Ever wondered how to make those pretty round and slivered orange slices you see on restaurant salads? There are two easy ways to make attractive orange slices – the round cut and the supreme cut (pronouced soo-prehm, not su-preem). I’ve provided a detailed photo tutorial for both cuts below. But first, a little orange history!
During the California Gold Rush, oranges in particular were in high demand, as they were known to be useful in fighting off scurvy, a disease resulting from a lack of vitamin C. This helped give citrus a business boost, but it was the navel orange that truly put California citrus on the map. This large, seedless and easy to peel citrus fruit is a mutant of a variety originally found growing in Brazil. When suffragette Eliza Tibbets and her husband Luther moved to Riverside, California to escape the cold Northeast climate, she wrote the USDA asking for trees that would grow well in the California weather. USDA botanist and superintendent of horticulture William Saunders sent her the seedlings from the Brazilian tree that would later produce Washington Navel Oranges. Rumor has it that Eliza watered her trees with dishwater, but nevertheless they grew to become a very important piece of citrus history. One of Eliza’s trees can still be found growing in downtown Riverside. I wonder if Saunders knew at the time that his small gesture to Eliza would eventually become the foundation of a citrus empire?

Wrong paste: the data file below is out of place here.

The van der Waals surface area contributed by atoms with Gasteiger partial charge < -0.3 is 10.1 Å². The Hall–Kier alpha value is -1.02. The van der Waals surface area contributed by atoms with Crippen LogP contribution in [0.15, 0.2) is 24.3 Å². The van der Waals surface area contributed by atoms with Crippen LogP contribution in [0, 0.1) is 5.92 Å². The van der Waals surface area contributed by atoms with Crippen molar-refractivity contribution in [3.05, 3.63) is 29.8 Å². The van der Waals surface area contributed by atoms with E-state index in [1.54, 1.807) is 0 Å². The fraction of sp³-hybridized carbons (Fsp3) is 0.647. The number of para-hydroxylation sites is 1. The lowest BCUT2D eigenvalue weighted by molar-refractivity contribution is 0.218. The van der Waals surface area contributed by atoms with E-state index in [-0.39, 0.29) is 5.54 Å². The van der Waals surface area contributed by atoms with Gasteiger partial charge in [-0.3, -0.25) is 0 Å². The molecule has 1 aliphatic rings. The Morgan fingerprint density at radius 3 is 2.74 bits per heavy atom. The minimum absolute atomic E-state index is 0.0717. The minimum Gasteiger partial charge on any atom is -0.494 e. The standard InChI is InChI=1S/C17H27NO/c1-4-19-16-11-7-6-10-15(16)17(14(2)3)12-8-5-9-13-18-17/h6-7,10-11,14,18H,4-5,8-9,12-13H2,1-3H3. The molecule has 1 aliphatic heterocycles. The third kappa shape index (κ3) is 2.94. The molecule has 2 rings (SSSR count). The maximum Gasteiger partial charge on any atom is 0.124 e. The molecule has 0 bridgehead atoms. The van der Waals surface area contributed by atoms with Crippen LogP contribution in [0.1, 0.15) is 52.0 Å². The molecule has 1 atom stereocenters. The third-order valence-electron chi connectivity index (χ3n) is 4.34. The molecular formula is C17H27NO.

We are certainly lucky this all happened, for it led to the popular seedless navel oranges we consume today! Here is a tutorial for slicing oranges beautifully. You can apply these principals to slicing pretty much any citrus fruit. Here’s how!
- Start by rinsing your fruit and patting dry.
- Remove the ends from the fruit and discard, be sure you are cutting away enough of the peel so that the flesh is now visible.
- Stand the fruit upright on one of the flat ends. Cut away a section of the peel from the top all the way down to your cutting board. Be sure that you are making a clean slice and removing all of the white pith.
- Use this first slice as a guide to remove the rest of the peel and pith. Make slices all the way around the fruit until all of the peel and pith are gone.
- Once the peel and pith have been removed, lay the orange on its side and cut it into slices, as thick or thin as you like.
- You can also cut your orange into sections, or supremes, by making slices on either side of the membrane that separates the orange sections.
- This will give you beautifully sliced, visually appealing oranges without the thick white membranes, perfect for adorning salads and desserts.